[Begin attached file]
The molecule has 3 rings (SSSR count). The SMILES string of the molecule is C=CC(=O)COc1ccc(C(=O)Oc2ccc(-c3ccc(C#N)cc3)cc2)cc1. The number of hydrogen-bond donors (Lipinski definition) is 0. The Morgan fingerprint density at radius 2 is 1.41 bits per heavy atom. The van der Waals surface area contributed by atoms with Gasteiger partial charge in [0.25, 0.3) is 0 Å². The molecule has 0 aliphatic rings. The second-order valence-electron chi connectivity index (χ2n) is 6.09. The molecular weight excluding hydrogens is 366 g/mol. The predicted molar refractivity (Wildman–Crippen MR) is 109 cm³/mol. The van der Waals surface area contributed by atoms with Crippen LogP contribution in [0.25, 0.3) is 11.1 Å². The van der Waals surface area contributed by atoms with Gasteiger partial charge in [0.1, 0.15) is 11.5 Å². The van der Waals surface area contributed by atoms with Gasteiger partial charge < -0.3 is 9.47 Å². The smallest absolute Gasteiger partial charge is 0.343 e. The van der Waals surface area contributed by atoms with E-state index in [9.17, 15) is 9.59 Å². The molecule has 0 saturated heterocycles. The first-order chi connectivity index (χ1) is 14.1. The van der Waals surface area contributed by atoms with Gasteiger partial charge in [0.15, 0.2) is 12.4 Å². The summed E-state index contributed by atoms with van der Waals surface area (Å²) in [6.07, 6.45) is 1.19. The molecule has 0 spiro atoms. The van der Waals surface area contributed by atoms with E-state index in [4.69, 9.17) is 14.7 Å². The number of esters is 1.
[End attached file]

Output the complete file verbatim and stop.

The molecule has 3 rings (SSSR count). The SMILES string of the molecule is C=CC(=O)COc1ccc(C(=O)Oc2ccc(-c3ccc(C#N)cc3)cc2)cc1. The number of hydrogen-bond donors (Lipinski definition) is 0. The Morgan fingerprint density at radius 2 is 1.41 bits per heavy atom. The van der Waals surface area contributed by atoms with Gasteiger partial charge in [0.25, 0.3) is 0 Å². The molecule has 0 aliphatic rings. The second-order valence-electron chi connectivity index (χ2n) is 6.09. The molecular weight excluding hydrogens is 366 g/mol. The predicted molar refractivity (Wildman–Crippen MR) is 109 cm³/mol. The van der Waals surface area contributed by atoms with Crippen LogP contribution in [0.25, 0.3) is 11.1 Å². The van der Waals surface area contributed by atoms with Gasteiger partial charge in [0.1, 0.15) is 11.5 Å². The van der Waals surface area contributed by atoms with Gasteiger partial charge < -0.3 is 9.47 Å². The smallest absolute Gasteiger partial charge is 0.343 e. The van der Waals surface area contributed by atoms with E-state index in [9.17, 15) is 9.59 Å². The molecule has 0 saturated heterocycles. The first-order chi connectivity index (χ1) is 14.1. The van der Waals surface area contributed by atoms with Gasteiger partial charge in [0.15, 0.2) is 12.4 Å². The summed E-state index contributed by atoms with van der Waals surface area (Å²) in [6.07, 6.45) is 1.19. The molecule has 0 spiro atoms. The van der Waals surface area contributed by atoms with E-state index in [4.69, 9.17) is 14.7 Å². The number of esters is 1.